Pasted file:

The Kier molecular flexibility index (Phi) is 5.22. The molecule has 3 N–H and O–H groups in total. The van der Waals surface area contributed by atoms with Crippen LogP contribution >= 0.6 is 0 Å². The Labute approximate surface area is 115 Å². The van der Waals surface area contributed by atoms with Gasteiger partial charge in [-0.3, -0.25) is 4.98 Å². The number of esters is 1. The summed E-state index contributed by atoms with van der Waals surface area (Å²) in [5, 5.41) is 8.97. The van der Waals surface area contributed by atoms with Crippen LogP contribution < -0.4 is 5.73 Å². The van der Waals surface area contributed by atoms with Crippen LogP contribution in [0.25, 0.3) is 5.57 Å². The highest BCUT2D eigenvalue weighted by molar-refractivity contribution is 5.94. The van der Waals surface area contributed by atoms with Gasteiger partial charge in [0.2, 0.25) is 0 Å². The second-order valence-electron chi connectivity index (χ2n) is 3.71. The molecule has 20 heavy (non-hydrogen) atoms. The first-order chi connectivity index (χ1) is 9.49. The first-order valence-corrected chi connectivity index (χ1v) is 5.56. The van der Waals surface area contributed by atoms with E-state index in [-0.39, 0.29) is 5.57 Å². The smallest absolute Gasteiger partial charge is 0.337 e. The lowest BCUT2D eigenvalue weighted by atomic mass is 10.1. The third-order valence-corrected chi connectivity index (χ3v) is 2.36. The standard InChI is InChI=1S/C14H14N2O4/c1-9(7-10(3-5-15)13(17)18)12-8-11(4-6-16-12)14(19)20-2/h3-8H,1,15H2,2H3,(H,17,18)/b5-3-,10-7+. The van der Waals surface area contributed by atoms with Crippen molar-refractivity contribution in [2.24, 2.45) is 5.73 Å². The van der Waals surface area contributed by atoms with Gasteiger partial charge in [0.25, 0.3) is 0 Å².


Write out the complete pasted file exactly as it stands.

The Kier molecular flexibility index (Phi) is 5.22. The molecule has 3 N–H and O–H groups in total. The van der Waals surface area contributed by atoms with Crippen LogP contribution >= 0.6 is 0 Å². The Labute approximate surface area is 115 Å². The van der Waals surface area contributed by atoms with Gasteiger partial charge in [-0.3, -0.25) is 4.98 Å². The number of esters is 1. The summed E-state index contributed by atoms with van der Waals surface area (Å²) in [5, 5.41) is 8.97. The van der Waals surface area contributed by atoms with Crippen LogP contribution < -0.4 is 5.73 Å². The van der Waals surface area contributed by atoms with Crippen LogP contribution in [0.25, 0.3) is 5.57 Å². The highest BCUT2D eigenvalue weighted by molar-refractivity contribution is 5.94. The van der Waals surface area contributed by atoms with Gasteiger partial charge in [0.2, 0.25) is 0 Å². The second-order valence-electron chi connectivity index (χ2n) is 3.71. The molecule has 20 heavy (non-hydrogen) atoms. The first-order chi connectivity index (χ1) is 9.49. The first-order valence-corrected chi connectivity index (χ1v) is 5.56. The van der Waals surface area contributed by atoms with E-state index in [-0.39, 0.29) is 5.57 Å². The smallest absolute Gasteiger partial charge is 0.337 e. The lowest BCUT2D eigenvalue weighted by atomic mass is 10.1. The third-order valence-corrected chi connectivity index (χ3v) is 2.36. The standard InChI is InChI=1S/C14H14N2O4/c1-9(7-10(3-5-15)13(17)18)12-8-11(4-6-16-12)14(19)20-2/h3-8H,1,15H2,2H3,(H,17,18)/b5-3-,10-7+. The van der Waals surface area contributed by atoms with Crippen molar-refractivity contribution in [2.24, 2.45) is 5.73 Å². The van der Waals surface area contributed by atoms with Gasteiger partial charge in [0.25, 0.3) is 0 Å².